The popularity of cruelty-free and vegan makeup, skincare, and fragrances has steadily increased in recent years.
Clients in the cosmetics sector have been shifting, and a significant majority of buyers now want to know about different firms’ animal testing procedures.
“Clean beauty” is a mostly unregulated concept coined by consumers and businesses seeking alternatives to the beauty industry’s minimal regulation.
In general, clean beauty products are ones that are free of substances that have been demonstrated or suspected to be harmful to human health.
While it may seem unlikely that traditional cosmetic companies would ever use such substances in their goods, the reality is that they do—and it is legal.
Consider that the FDA has currently banned eleven cosmetic components, whereas the European Union has banned nearly 1,300.
Natural products are lightly processed and contain substances from plants and nature.
Organic products go beyond “natural” by using non-GMO components that have been grown, farmed, harvested, processed, and conserved without the use of chemical herbicides, pesticides, fungicides, or antibiotics, resulting in cleaner products.
It is not about being flawless when it comes to clean beauty. This means that synthetic components are harmless as long as they are non-toxic.
This also implies that clean beauty does not have to be all-natural or free of preservatives. Non-toxic beauty is associated with clean beauty.
Clean beauty is also about becoming more conscious of oneself. Because the beauty business is unregulated, we must educate ourselves on the most prevalent toxins found in our skincare, cosmetics, and hygiene products.
Unfortunately, this means that it is the consumer’s responsibility to be aware of what is in their cosmetics.
Yves Saint Laurent, or YSL Beauty, is a well-known premium beauty brand that sells high-end skincare, makeup, and other cosmetics.
They are adored for a variety of reasons, the most notable of which is that they are a well-known, high-end luxury brand with items sold all over the world.
Many customers have begun to doubt whether their products are cruelty-free because they are one of the more well-known premium beauty businesses.
As more customers move to exclusively buying products that are not evaluated on animals, this question has become increasingly common. Is YSL Beauty, then, genuinely cruelty-free?
Is it vegan-friendly?
Owned by L’Oréal under their luxe division, YSL Beauty sells a multitude of cosmetics which include nail polish, perfumes, makeup, and skincare.
The cosmetics company has chosen to follow policies akin to those of its parent organization. L’Oréal is not cruelty-free and uses animal experimentation in several of its products.
Distinct brands in L’Oréal’s portfolio can operate under different guidelines.
YSL Beauty retained its principles after being bought by L’Oréal in 2008 and does accept to post-production animal testing.
While YSL Beauty claims that they do not frequently test on animals, they do confess to making exceptions in order to comply with laws and regulations.
The majority of these laws and restrictions are related to the fact that YSL Beauty distributes its cosmetics in mainland China.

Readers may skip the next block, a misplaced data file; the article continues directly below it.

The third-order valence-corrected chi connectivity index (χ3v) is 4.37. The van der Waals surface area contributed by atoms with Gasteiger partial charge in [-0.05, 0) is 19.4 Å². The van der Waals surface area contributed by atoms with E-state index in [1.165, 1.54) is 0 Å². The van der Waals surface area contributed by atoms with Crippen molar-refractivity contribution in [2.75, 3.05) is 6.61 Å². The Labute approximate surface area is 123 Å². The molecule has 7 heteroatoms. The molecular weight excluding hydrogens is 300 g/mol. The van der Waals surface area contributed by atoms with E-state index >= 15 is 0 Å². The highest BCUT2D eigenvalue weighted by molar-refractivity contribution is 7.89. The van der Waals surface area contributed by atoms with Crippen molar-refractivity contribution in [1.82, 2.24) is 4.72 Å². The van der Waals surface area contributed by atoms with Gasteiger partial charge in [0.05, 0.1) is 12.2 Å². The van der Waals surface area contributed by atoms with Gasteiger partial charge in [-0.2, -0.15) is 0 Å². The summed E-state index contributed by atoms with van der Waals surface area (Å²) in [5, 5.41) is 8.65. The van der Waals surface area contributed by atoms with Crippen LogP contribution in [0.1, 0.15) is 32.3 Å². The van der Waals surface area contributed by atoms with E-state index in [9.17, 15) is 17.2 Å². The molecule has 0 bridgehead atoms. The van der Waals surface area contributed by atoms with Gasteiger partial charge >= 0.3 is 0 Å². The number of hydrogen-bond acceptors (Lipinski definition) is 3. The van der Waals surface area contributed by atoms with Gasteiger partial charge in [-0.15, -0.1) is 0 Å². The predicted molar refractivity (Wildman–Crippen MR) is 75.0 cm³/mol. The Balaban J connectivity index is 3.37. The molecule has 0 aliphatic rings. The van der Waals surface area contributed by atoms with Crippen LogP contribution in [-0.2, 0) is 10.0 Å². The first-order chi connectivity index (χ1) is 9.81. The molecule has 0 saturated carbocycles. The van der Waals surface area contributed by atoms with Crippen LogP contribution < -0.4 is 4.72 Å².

This is because China mandates companies to test their products and ingredients on animals before they can be sold on the mainland.
To be considered cruelty-free, a corporation must achieve these mentioned requirements:
- animals should not be used to test any of their products or substances
- they do not enable others to test on animals on their behalf
- do not sell in countries that mandate animal experimentation.
Leaping Bunny, Peta, and Choose Cruelty-Free are three organizations that provide formal certificates to brands all around the world.
None of these organizations’ cruelty-free listings included YSL Beauty. Furthermore, Yves Saint Laurent is not a vegan-friendly company.
The majority of YSL Beauty’s products contain animal-derived components, making them non-vegan.
Furthermore, we would not consider anything sold or made by YSL Beauty to be vegan because its products are animal-tested.
The firm makes no promises that its goods are comprised entirely of organic or natural materials. They do, however, state that their products include safe components.
YSL Beauty offers some paraben-free products. Some of the substances used in cosmetics, such as parabens, are contentious. Many cosmetics businesses have altered their formulae to remove these chemicals.
Is it ethical?
It has a ‘good’ environmental rating. It has established a science-based goal to cut greenhouse gas emissions from its own operations and supply chain, and it is on course to achieve it.
CanopyStyle, in partnership with YSL Beauty, has implemented a policy to prevent deforestation of ancient and vulnerable forests in its supply chain.
However, the fact that animal-derived products participate in the production stage, and animal testing in the final stage, shows us that YSL Beauty is not completely ethical.
It might be difficult to tell whether a brand is cruelty-free or not. When it comes to brands that are cruelty-free yet are owned by non-cruelty-free brands, the situation becomes even more confusing.
It is crucial to remember, however, that while some brands do not undertake animal testing in their exclusive testing labs, they hire third parties to do so.
Brands have also been known to employ materials from vendors who conduct animal testing.
By far the most common sort of animal cruelty documented in the industry occurs after the final items are manufactured.
Many cosmetics companies follow post-production testing guidelines. The brands accept because they want to gain access to huge markets like Mainland China.
In the near future, things may alter. Many companies have realized this and are attempting to resolve the issues.
But, until then, there are some excellent, high-end premium cruelty-free beauty items to choose from that rival YSL.